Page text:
Exhibits C, D, and H (DE 88-3, 88-4, and 88-8) are marked
“CONFIDENTIAL - SUBJECT TO PROTECTIVE ORDER”
pursuant to the Stipulated Protective Order.
common law and the First Amendment protect the public's
right of access to judicial records. Stone v. Univ. of
Md. Med. Sys. Corp., 855 F.2d 178, 180 (4th Cir. 1988).
Under the common law, the public enjoys a presumptive right
to inspect and copy judicial records and documents.
Id. (citing Nixon v. Warner Communications, Inc.,
435 U.S. 589, 597 (1978)). This presumption, however, may be
overcome if competing interests outweigh the public's
interest in access. Id. Where access to judicial
documents is protected by the First Amendment, “access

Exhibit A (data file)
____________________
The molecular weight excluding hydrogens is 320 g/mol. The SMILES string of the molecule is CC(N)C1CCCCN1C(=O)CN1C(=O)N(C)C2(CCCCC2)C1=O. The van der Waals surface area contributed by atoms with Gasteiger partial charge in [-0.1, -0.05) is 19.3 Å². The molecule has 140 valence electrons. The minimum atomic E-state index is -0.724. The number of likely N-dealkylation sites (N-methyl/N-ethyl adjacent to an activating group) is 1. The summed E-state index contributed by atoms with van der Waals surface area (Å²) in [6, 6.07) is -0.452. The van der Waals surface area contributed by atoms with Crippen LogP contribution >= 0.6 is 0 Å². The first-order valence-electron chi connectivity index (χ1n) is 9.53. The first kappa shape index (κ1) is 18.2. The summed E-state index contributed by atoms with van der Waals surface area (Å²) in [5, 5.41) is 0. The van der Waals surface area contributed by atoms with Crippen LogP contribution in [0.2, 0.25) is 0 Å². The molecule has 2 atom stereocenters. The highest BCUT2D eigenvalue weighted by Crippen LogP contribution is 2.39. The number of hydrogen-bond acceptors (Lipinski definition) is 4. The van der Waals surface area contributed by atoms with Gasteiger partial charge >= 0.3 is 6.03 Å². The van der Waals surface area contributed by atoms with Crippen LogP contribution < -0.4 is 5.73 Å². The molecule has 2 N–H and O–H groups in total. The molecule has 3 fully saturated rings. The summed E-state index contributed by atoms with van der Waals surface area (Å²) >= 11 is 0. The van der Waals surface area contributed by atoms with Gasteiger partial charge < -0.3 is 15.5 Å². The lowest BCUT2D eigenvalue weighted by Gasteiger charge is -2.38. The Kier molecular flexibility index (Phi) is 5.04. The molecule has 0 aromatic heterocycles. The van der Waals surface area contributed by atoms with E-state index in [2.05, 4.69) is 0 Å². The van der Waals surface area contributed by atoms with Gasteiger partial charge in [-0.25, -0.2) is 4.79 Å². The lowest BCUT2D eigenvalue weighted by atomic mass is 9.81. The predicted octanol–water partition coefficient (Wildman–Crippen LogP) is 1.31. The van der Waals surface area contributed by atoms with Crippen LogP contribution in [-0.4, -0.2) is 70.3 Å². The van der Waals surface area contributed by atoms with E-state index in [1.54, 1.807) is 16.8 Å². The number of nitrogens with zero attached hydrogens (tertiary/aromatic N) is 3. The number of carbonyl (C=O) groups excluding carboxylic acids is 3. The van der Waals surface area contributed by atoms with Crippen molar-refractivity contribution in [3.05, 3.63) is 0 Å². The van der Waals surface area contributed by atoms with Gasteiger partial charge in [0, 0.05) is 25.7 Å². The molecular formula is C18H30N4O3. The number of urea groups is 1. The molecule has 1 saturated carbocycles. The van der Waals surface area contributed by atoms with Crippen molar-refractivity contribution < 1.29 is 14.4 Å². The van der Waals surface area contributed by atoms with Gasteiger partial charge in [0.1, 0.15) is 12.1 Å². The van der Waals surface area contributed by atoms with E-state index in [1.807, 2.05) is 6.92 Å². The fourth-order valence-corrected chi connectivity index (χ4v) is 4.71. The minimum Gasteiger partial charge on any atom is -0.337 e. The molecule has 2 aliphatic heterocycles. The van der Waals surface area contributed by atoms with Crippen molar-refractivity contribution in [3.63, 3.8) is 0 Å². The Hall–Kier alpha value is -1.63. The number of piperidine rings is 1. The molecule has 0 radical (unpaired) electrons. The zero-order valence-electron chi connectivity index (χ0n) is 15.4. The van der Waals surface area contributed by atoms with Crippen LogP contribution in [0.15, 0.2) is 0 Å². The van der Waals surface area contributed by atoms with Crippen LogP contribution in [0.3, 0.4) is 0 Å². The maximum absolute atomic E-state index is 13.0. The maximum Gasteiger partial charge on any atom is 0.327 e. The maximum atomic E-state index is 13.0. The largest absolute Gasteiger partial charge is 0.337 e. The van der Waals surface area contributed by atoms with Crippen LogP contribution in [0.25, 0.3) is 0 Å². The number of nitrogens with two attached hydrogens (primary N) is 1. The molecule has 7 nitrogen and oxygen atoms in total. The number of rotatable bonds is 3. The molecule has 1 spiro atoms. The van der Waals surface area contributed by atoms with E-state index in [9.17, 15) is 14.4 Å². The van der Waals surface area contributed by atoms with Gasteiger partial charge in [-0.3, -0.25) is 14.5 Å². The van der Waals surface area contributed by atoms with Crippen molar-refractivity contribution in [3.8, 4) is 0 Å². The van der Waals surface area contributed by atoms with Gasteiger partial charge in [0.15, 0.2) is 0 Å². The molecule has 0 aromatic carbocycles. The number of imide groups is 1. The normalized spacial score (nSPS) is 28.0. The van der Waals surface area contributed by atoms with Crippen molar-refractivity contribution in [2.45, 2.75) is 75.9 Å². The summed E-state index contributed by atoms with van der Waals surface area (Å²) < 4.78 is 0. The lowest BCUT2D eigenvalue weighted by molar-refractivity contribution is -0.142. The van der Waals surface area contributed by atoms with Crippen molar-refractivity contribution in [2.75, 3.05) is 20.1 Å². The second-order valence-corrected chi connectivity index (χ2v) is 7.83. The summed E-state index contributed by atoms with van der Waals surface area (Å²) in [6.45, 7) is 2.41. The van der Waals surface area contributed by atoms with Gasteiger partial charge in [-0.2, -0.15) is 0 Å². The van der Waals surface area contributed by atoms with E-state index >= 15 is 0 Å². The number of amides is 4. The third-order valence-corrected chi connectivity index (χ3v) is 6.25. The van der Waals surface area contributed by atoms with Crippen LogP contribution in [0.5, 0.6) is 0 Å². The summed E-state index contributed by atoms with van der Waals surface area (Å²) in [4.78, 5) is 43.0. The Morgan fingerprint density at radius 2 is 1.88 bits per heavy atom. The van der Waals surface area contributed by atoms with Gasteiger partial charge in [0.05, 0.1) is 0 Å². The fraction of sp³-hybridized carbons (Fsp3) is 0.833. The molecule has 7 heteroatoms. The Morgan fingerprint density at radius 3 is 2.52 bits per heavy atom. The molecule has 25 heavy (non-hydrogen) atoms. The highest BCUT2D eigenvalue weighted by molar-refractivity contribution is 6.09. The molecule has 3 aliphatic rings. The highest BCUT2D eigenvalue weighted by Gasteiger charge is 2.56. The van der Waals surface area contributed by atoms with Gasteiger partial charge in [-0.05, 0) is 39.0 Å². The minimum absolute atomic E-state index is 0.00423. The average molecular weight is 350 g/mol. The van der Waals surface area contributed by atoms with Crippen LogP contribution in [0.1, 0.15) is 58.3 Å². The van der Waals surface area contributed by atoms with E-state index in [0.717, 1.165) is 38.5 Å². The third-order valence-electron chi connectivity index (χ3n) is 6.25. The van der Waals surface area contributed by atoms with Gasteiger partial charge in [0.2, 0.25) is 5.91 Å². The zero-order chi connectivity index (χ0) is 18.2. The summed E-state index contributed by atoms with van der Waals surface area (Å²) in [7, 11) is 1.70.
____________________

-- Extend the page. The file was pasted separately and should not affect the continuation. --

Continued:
may be denied only on the basis of a compelling governmental
interest, and only if the denial is narrowly tailored to
serve that interest.” Id. The First Amendment
guarantee of access has been extended to only particular
judicial records and documents, such as documents filed in
connection with a summary judgment motion in a civil case.
Id. (citing Rushford v. The New Yorker Magazine,
Inc., 846 F.2d 249, 253 (4th Cir. 1988)). For purposes
of his Motion to Seal, Defendant assumes that the First
Amendment presumption of access applies. For purposes of her
Motion to Seal her Opposition, Plaintiff does not concede
that this presumption applies.
information contained in Defendant's Motion and
supporting Memorandum and exhibits originates from
Plaintiff's medical records, which are designated
“CONFIDENTIAL - SUBJECT TO PROTECTIVE ORDER” in
this action and contain Plaintiff's sensitive and
confidential medical information. Plaintiff's Opposition,